A Comparison of 23 Healthcare Comparison Websites

This study examines 23 prominent healthcare comparison websites that U.S. consumers, and other healthcare participants, can use to find and evaluate healthcare providers in terms of, for example, their quality, patient experiences, and cost. Our emphasis is on free website tools that offer side-by-side comparison of two or more providers, in a way that informs consumer choice but also provides value to other users within the large and complex landscape of healthcare.

Our goals in carrying out this empirical study are these:

  • Inform potential users about the landscape of website tools, analogous to how each tool informs users about the healthcare landscape.
  • Inform website-tool designers about the scope of existing features that could be offered by their tools, and perhaps prompt thoughts about non-existent features that should be invented and added.
  • Data on healthcare providers contributes to transparency and helps drive improvement via several alternative pathways. Similarly, data on comparison websites enhances tool transparency and can drive improvement among comparison tools.

In science it is understood that when there exist numerous similar entities, it helps to overlay a structure based on identifying aspects on which they differ; such is our intent here. Often such structure leads further to devising categories that help make sense of the landscape, much as how medical science forms categories out of individual diseases.  

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Evaluation Engines Recognized as Finalist for Healthiest Communities Data Challenge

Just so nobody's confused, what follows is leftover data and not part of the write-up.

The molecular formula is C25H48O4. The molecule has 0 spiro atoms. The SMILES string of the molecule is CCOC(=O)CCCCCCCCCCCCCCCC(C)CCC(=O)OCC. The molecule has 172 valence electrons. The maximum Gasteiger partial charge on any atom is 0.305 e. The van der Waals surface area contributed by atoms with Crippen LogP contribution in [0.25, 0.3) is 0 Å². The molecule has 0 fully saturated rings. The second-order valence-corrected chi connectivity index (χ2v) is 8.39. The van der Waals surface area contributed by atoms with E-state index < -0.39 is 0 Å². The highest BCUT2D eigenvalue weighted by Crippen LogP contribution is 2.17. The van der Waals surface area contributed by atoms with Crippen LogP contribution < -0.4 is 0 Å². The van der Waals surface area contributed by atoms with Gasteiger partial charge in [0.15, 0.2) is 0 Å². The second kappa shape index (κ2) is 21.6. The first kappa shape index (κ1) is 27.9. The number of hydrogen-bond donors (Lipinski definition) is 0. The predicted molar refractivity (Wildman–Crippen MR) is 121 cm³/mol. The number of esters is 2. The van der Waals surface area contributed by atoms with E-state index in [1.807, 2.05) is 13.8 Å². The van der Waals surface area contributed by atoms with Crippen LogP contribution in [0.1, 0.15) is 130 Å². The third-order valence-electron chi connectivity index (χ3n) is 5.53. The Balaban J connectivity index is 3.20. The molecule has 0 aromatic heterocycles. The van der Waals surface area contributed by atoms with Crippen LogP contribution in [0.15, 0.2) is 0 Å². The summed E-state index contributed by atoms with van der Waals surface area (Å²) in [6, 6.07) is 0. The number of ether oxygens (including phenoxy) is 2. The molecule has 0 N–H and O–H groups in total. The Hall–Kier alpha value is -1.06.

At the recent Health Datapalooza held March 27-28, 2019 in Washington DC, OnlyBoth’s submission to the Healthiest Communities Data Challenge was recognized as one of the three finalists, all equal co-winners of the Challenge.  We submitted our portfolio of four distinct comparative-analytics engines – benchmarking, comparison, discovery, and scoring – to extract maximum value from the rich county-level dataset on Social Determinants of Health, made available to the pool of 30 contestants, to which we added Census data on county populations.  The resulting engines are accessible via Benchmine.com, or directly at sdoh.onlyboth.com.

Our supporting partners in this submission were HealthBegins and the Allegheny County Health Department.  The benchmarking engine, used to deeply assess the comparative performance of a single county against others nearby and nationwide, was augmented by HealthBegins with recommended actions to take for certain performance deficiencies. For example, here is a comparative deficiency for Bronx County: